Dusty pumpkins slap between rough hands as workers throw them into a tractor’s trailer.
It’s a rhythmic, full sound, like a child testing a drum.
This third-generation farm supplies more than 600,000 pumpkins to Walmarts, Wincos, Yokes and Home Depots in Washington, Oregon, Idaho and Alaska. But here in southeast Washington near the Tri-Cities, the farm’s future is at stake.
There’s a fight over a proposed reservoir that pits these third-generation pumpkin farmers against thousands of potential water users.
The Kennewick Irrigation District, or KID, wants to flood 400 acres of land for a new reservoir. It’d take at least eight to 10 years to design, permit and build. A project on this scale hasn’t been built in the Yakima Basin since the 1930’s. And this 65-acre pumpkin farm is in the way.
“Well, you can get angry,” Robert Cox says. “But I think I’m more sad.”
Cox’s snap shirt and jeans are coated with “premium dirt,” quality sandy silt from his fields. Everyone calls him Robbie. It’s his land and hard work, but he loves doing it.
“I don’t know what I like about it, ‘cause, my back hurts,” Cox says with a wry smile. But farming so children can make happy jack o’lanterns also, “makes you feel good,” he says.
The proposed reservoir would hold 12,000-acre feet of water. (An acre foot of water is the volume of one acre of surface area to a depth of one foot. One acre foot is about 326,000 gallons.) It’s not for drinking, but for irrigation in drought years to 600 hundred farmers and thousands of urban lawns.
So far, the district has offered almost $2 million for the Cox farm, more than twice the farm’s recent assessed value of $774,535.
But the Cox family doesn’t want to sell.
“Our farms shouldn’t be pushed out of the way to make sure the people in town can have a nice lawn,” Cox says.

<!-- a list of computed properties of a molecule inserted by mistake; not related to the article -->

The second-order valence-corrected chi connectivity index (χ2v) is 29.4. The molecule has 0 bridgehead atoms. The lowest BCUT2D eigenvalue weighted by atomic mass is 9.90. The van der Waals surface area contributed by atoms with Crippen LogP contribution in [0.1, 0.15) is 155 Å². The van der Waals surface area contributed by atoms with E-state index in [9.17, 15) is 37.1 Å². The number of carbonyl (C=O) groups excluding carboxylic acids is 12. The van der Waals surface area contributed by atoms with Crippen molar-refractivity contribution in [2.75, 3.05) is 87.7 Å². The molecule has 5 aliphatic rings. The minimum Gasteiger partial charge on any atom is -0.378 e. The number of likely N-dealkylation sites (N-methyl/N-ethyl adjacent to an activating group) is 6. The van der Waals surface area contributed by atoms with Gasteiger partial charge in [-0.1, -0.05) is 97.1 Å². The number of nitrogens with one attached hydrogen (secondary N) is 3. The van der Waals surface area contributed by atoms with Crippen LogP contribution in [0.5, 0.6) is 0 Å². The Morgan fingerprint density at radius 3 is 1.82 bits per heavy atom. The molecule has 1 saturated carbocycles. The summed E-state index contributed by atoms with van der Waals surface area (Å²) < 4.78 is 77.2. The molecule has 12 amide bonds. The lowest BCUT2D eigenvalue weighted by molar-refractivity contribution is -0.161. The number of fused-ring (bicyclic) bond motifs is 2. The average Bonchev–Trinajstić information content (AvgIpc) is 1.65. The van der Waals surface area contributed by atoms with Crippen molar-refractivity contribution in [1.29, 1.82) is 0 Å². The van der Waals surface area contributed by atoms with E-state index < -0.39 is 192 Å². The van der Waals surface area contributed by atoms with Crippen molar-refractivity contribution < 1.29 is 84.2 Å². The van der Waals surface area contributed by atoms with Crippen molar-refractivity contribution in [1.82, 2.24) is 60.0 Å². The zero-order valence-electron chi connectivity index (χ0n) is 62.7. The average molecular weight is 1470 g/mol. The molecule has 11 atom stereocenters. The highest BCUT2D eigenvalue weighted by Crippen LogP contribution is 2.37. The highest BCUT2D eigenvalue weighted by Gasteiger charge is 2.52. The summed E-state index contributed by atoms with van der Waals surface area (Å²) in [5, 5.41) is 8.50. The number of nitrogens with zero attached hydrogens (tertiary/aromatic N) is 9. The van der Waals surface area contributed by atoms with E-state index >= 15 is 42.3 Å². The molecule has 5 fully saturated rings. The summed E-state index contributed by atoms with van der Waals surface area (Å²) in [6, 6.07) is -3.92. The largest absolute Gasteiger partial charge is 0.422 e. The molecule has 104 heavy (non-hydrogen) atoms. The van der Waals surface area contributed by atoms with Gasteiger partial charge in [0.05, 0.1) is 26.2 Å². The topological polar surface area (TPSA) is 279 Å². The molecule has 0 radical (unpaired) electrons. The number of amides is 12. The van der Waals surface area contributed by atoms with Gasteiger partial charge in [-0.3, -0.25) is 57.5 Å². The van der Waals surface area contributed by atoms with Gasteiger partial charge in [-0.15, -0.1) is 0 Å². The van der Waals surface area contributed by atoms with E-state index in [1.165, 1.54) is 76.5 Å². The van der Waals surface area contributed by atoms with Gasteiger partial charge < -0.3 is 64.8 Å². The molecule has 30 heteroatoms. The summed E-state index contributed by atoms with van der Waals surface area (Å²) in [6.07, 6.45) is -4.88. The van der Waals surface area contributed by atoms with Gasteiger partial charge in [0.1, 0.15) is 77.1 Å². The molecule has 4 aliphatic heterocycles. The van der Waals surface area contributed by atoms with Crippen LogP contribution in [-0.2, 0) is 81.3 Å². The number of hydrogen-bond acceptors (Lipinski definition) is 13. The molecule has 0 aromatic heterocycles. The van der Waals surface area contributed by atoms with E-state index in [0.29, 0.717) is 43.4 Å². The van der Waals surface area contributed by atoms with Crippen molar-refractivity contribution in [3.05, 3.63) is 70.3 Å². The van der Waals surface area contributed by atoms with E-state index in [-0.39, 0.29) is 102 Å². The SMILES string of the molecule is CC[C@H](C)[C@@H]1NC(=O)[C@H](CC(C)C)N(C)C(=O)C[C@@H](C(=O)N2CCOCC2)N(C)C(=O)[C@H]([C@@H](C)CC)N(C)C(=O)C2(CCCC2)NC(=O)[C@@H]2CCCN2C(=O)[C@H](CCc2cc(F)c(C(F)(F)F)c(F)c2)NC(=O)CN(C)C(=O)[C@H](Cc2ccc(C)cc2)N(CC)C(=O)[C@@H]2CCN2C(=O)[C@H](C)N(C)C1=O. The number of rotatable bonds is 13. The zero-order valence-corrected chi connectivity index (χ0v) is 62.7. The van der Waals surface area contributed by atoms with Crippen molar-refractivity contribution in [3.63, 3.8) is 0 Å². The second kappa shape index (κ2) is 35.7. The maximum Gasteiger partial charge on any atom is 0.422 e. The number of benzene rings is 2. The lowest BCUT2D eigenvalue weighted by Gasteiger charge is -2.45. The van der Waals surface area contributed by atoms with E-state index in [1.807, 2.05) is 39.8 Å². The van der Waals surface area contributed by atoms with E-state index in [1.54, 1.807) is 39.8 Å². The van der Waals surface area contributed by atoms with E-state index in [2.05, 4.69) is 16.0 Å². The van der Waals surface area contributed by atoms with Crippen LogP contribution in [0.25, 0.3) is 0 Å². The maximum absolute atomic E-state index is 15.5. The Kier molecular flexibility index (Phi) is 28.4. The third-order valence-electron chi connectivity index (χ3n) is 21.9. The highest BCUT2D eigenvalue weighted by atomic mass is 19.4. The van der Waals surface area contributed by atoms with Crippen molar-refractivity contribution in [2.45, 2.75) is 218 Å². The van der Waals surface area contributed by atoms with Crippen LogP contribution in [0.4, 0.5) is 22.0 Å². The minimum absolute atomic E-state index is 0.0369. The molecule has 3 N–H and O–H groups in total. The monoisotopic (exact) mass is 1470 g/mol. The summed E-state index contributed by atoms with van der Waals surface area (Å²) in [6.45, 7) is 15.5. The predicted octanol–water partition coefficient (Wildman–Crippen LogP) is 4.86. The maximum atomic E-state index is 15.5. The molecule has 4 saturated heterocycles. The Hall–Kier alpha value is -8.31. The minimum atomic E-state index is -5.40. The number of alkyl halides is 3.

Charles Freeman manages the Kennewick Irrigation District.
“We’re concerned with the family farm,” Freeman says. “That’s why we’re working with them until everything stopped and they chose this path.”
Freeman says the district is facing urban growth but diminishing water from the Yakima River. Upstream irrigation districts are getting more efficient at conserving water.
“We have great projects (such as) canal lining,” he says. “We believe in that. We support that. But KID has to plan for the future and this reservoir, it’s central to our future.”
Freeman says it’s crucial to build a reservoir before there are no unbuilt parcels left.
Farmer Robbie Cox acknowledges KID could legally take the land.
“They’re a government entity,” Cox says. “They can do eminent domain if it’s for the public's best interest. So far, we’ve had a lot of public input, and nobody’s interested in this reservoir being located here.”
“We’re sensitive to that,” Freeman says, noting the district hasn’t taken private property for 10 years. “We’re sensitive to condemning property. I mean, nobody wants to do that.”
But he thinks there’s a silent majority in favor of the reservoir.
“KID’s rate base is approximately 66,000 people [25,000 payment accounts],” Freeman says. “We have not heard from them.”
Cox argues those 66,000 people in growing cities will need farmland in the future more than green lawns.
“This little coronavirus scare might have jolted some brains of people in town and throughout the world, that we still need to eat,” Cox says.
The irrigation district won’t decide the farm’s fate until after an engineering study is done next spring.
But for now, the Cox family has posted big red signs along the road reading: “Save The Farm.”